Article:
As a lucid dreaming teacher, I hear from a lot of people who wish they could go lucid more frequently. When I ask what is the plan being using to stir up more lucid dreams, they usually list off a dozen different induction practices. At this point, I already know the problem: they are mistaking lucid dreaming tactics for strategy.
Tactics are specific behaviors you enact to reach a goal. On the other hand, strategy is your overarching plan of operation: how and when and under which circumstances to employ certain tactics. Strategy is the big picture; tactics are the nuts and bolts.
In short, a lot of trouble with lucid dreaming induction as it is usually discussed today is that few people have a real plan. I’m convinced this is why so many beginner lucid dreamers lose heart, and so many others burn out trying too many lucid induction practices all at once.
This is a major motivational issue that has hampered the lucid dreaming education movement for a long, long time. We’re just not wired to pick up a dozen new habits when there’s no guarantee of any discernible result within a defined period of time.
I made this mistake myself for years, and it all came to head when I stupidly staked my graduate school career on the ability to have lucid dreams.
In 2006, I decided to write my Masters thesis on lucid dreaming–not just studying lucid dream research, but studying my own lucid dreams– dreams I hadn’t had yet.
After my proposal was accepted, I thought I would be excited, but I actually broke out in a cold sweat.
What have I done? I thought.
Not only had I committed to writing about lucid dreams I hadn’t had yet, but I had proposed a very specific and difficult protocol in the dreams when I became lucid.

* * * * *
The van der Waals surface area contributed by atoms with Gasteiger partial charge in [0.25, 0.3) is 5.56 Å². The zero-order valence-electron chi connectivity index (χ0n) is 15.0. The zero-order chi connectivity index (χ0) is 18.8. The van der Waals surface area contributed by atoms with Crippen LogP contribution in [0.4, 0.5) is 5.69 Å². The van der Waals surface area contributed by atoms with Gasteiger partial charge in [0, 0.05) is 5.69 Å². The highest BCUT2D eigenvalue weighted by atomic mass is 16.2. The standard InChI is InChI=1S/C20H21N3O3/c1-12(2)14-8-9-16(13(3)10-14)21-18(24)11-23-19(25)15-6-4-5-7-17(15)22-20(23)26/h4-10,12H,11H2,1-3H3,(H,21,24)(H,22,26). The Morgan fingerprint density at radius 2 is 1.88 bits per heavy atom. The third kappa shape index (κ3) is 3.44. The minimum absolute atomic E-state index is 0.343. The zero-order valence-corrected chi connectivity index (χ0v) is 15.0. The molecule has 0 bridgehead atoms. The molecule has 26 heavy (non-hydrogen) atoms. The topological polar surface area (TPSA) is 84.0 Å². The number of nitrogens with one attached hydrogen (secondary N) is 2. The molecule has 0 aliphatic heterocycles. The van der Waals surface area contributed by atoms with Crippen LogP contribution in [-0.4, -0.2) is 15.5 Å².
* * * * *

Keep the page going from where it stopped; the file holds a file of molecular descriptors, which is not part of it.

What if I couldn’t pull it off?
My fears turned out to be justified.
In the first month, I had only two lucid dreams in which I remembered the task I intended to perform in the dream. At this rate, I’d never reach my goal. I began to panic, as I was doing all the usual induction techniques we all know so well: reality checks, journaling before bed, MILD, et cetera.
Maybe I’m putting too much pressure on myself, I thought.
After all, I had seen the lucidity dampening effect before, especially in classes and workshops when there is social pressure to perform. Instead of having more dreams, people just freeze up and their dream-lives go silent.
In despair and frustration, I collapsed when the winter holidays arrived, ceasing all lucid induction practices. I was burned out.
And of course, you know what happened next: while I was on vacation, I had lucid dream after lucid dream. It was almost comical. I felt like my dreaming was playing a joke on me.
After the holidays, I started up with the practices again, but this time, I was more exacting about when I was trying to induce lucid dreams. I built a strategy based on what I had discovered spontaneously.
Rather than always trying, I followed a week or so of focused intent with some time off.
The combination of a structured induction time followed by relaxation quickly gave me enough lucid dreams to use for my research project. Whereas the first five lucid dreams took place over a span of two months, the next five took place in half that time. In other words, I doubled my lucid rate.
I learned from this process that doing lucid practices is not enough.
The lucid incubation must be focused, having strong boundaries and—just as importantly—a time for resting built in. I named this strategy lucid immersion. Just like learning a language, the fastest and most sustainable path to lucid dreaming is immersing yourself in the culture of lucidity.
Interested in taking your lucid dreaming practice to the next level? Check out my digital kit the Lucid Immersion Blueprint. This article is adapted from the Lucid Immersion Guidebook.
First Image: Empire the board game, Reed College, CC 1963.